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Echoes of the Glen (3)

ROSS: Urray

2000s

audios; crofting; crofters; crofter; croft; crofts;

Am Baile

Literary Landscapes: Colin MacDonald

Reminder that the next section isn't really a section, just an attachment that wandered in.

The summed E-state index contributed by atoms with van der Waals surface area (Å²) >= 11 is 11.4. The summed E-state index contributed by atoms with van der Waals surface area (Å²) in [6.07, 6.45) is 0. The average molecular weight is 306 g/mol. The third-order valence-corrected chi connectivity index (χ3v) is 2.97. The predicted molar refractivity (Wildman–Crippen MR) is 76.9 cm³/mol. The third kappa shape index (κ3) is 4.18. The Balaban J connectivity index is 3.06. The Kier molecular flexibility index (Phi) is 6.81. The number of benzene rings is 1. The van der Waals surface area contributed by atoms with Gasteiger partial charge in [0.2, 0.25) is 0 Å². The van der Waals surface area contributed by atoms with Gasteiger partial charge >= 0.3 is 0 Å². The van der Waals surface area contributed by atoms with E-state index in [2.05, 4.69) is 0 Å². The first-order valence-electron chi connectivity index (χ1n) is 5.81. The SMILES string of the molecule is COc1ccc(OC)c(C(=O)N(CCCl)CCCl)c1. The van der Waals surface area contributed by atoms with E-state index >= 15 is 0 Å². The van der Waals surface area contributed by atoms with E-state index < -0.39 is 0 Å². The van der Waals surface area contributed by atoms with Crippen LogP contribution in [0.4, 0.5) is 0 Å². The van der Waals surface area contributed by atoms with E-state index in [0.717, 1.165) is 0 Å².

This audio extract is from 'Echoes of the Glen or Mac-Talla Nan Gleann' by Colin MacDonald, first published in 1936. It is read by Colin's daughter, Margaret MacDonald Newton.<br /> <br /> 'The Muir-of-Ord is now a golf course - shade of Corry-choillie! (a noted worthy of the Market). It that was once the Falkirk Tryst of the north! Here in the old days, once every month, met farmers and flockmasters, crofters and shepherds, bringing with them thousands of sheep and hundreds of cattle for the purpose of selling to each other and to the farmers and dealers and drovers that came from the south. <br /> <br /> As a small boy I attended the Market for the first time well over forty years ago. Even then it was past its best, for the auction mart had carried its invasion to the north some years previously. But there was still a great gathering of men and dogs and beasts, and that first day stands out a landmark in the memory. <br /> <br /> There were fair-haired Scandinavians from the plains of Caithness with never a word of Gaelic in their heads; they and their beasts had been on the road for ten days. Then there were the big flockmasters from Ross-shire and Sutherland, of whom not a few were the descendants of Border men who had migrated north some decades previously, and, in conclave with impecunious proprietors, appropriated extensive grazings that had previously belonged to the native peasantry. And there were big, bearded, picturesque man from Skye and the Hebrides, with their equally picturesque Highland cattle whose horns spanned six feet and more. There were also hundreds of small farmers and crofters from far and near. Men from north and south of the Border were there in plenty, mostly with clean or partly shaven faces, coloured by a sun-cum-whisky admixture to various tints of red and brown. <br /> <br /> No two men were dressed alike; each man seemed to have a distinctive garb of his own. One gentleman I particularly noticed wore elastic-sided boots, trousers of the shepherd-tartan pattern, a blue-green coat with tails, a flaming red gravat, and a tall, tapered, flat-topped hat; and all over, there was a picturesque display of colour and individuality in dress and character that is woefully lacking at the ringside of the modern auction mart.'<br /> <br /> Colin MacDonald spent his childhood on the family croft at the Heights of Inchvannie, Strathpeffer, Ross-shire. He left school at thirteen to work the croft and at the age of twenty-six, matriculated at Marischal College, Aberdeen. He later became a member of staff of the Aberdeen and North of Scotland College of Agriculture. He also worked for the Board of Agriculture for Scotland and finally became Gaelic-speaking member of the Scottish Land Court. <br /> <br /> In 1914 he married Margaret Stewart Young and spent the following six years in Thurso, where three of the couple's children - Colin, Bill and Margaret - were born. A third son, Lewis, was born after his father's transfer to Board of Agriculture's head office in Edinburgh. Links to the family croft remained, however, and the children were regularly de-camped to Inchvannie for the summer holidays. The author died at the croft in 1957.<br /> <br /> According to his daughter, Margaret, Colin MacDonald was a tolerant man who could be nevertheless roused to anger over issues of hypocrisy and inhumanity. He was also a wonderful storyteller with an insatiable thirst for knowledge. His first book, 'Echoes of the Glen', was published in 1936, a vivid and faithful portrayal of daily life in the Highlands. Thereafter, publications included 'Highland Journey' (1949), 'Croft and Ceilidh' (1947), 'Highland Memories' (1949), and 'Crofts and Crofters' (1955). 'Life in the Highlands and Islands of Scotland', a combination of 'Echoes' and 'Highland Journey', was published in 1991.